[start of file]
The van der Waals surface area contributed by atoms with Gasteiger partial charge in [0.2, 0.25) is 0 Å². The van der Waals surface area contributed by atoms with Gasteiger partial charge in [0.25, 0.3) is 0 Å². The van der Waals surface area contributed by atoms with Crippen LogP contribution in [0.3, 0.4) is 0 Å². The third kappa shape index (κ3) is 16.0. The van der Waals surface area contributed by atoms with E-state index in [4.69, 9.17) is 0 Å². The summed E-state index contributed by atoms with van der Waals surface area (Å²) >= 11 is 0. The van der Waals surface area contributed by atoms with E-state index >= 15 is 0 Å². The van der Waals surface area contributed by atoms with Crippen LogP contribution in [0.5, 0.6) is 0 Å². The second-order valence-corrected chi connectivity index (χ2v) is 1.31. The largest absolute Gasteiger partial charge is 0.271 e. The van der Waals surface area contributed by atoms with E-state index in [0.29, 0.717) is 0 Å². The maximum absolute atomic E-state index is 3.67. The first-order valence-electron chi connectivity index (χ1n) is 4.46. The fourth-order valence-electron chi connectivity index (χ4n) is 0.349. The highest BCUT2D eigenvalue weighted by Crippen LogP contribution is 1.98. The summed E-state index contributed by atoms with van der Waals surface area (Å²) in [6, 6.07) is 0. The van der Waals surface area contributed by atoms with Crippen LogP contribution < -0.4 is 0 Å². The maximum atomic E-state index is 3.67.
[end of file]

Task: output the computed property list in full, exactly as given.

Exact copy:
The van der Waals surface area contributed by atoms with Gasteiger partial charge in [0.2, 0.25) is 0 Å². The van der Waals surface area contributed by atoms with Gasteiger partial charge in [0.25, 0.3) is 0 Å². The van der Waals surface area contributed by atoms with Crippen LogP contribution in [0.3, 0.4) is 0 Å². The third kappa shape index (κ3) is 16.0. The van der Waals surface area contributed by atoms with E-state index in [4.69, 9.17) is 0 Å². The summed E-state index contributed by atoms with van der Waals surface area (Å²) >= 11 is 0. The van der Waals surface area contributed by atoms with E-state index >= 15 is 0 Å². The van der Waals surface area contributed by atoms with Crippen LogP contribution in [0.5, 0.6) is 0 Å². The second-order valence-corrected chi connectivity index (χ2v) is 1.31. The largest absolute Gasteiger partial charge is 0.271 e. The van der Waals surface area contributed by atoms with E-state index in [0.29, 0.717) is 0 Å². The maximum absolute atomic E-state index is 3.67. The first-order valence-electron chi connectivity index (χ1n) is 4.46. The fourth-order valence-electron chi connectivity index (χ4n) is 0.349. The highest BCUT2D eigenvalue weighted by Crippen LogP contribution is 1.98. The summed E-state index contributed by atoms with van der Waals surface area (Å²) in [6, 6.07) is 0. The van der Waals surface area contributed by atoms with Crippen LogP contribution < -0.4 is 0 Å². The maximum atomic E-state index is 3.67.